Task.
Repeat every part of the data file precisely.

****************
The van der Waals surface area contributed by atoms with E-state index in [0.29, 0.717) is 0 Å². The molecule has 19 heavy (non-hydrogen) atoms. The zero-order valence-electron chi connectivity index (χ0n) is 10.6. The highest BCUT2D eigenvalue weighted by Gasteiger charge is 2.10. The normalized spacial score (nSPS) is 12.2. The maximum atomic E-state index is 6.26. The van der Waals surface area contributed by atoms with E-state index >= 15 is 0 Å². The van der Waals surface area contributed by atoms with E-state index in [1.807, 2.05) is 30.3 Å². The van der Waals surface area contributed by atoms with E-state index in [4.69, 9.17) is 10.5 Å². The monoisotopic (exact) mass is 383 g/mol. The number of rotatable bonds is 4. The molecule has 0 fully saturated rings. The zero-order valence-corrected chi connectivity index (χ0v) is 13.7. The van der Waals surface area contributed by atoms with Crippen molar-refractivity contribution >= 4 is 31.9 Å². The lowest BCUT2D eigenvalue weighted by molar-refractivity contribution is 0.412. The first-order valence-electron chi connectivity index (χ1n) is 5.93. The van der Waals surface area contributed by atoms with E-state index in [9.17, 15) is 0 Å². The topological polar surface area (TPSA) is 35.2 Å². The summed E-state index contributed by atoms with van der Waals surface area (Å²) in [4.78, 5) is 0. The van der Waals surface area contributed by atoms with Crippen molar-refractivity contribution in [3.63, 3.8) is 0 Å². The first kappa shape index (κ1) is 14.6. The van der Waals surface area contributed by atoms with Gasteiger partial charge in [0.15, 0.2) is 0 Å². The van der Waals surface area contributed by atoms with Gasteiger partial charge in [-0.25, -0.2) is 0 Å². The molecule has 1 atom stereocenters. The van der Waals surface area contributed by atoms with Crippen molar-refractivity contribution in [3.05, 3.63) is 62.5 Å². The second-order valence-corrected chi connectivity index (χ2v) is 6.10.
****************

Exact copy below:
The van der Waals surface area contributed by atoms with E-state index in [0.29, 0.717) is 0 Å². The molecule has 19 heavy (non-hydrogen) atoms. The zero-order valence-electron chi connectivity index (χ0n) is 10.6. The highest BCUT2D eigenvalue weighted by Gasteiger charge is 2.10. The normalized spacial score (nSPS) is 12.2. The maximum atomic E-state index is 6.26. The van der Waals surface area contributed by atoms with E-state index >= 15 is 0 Å². The van der Waals surface area contributed by atoms with E-state index in [1.807, 2.05) is 30.3 Å². The van der Waals surface area contributed by atoms with E-state index in [4.69, 9.17) is 10.5 Å². The monoisotopic (exact) mass is 383 g/mol. The number of rotatable bonds is 4. The molecule has 0 fully saturated rings. The zero-order valence-corrected chi connectivity index (χ0v) is 13.7. The van der Waals surface area contributed by atoms with Crippen molar-refractivity contribution >= 4 is 31.9 Å². The lowest BCUT2D eigenvalue weighted by molar-refractivity contribution is 0.412. The first-order valence-electron chi connectivity index (χ1n) is 5.93. The van der Waals surface area contributed by atoms with E-state index in [9.17, 15) is 0 Å². The topological polar surface area (TPSA) is 35.2 Å². The summed E-state index contributed by atoms with van der Waals surface area (Å²) in [4.78, 5) is 0. The van der Waals surface area contributed by atoms with Crippen molar-refractivity contribution in [3.63, 3.8) is 0 Å². The first kappa shape index (κ1) is 14.6. The van der Waals surface area contributed by atoms with Gasteiger partial charge in [0.15, 0.2) is 0 Å². The van der Waals surface area contributed by atoms with Gasteiger partial charge in [-0.25, -0.2) is 0 Å². The molecule has 1 atom stereocenters. The van der Waals surface area contributed by atoms with Crippen molar-refractivity contribution in [3.05, 3.63) is 62.5 Å². The second-order valence-corrected chi connectivity index (χ2v) is 6.10.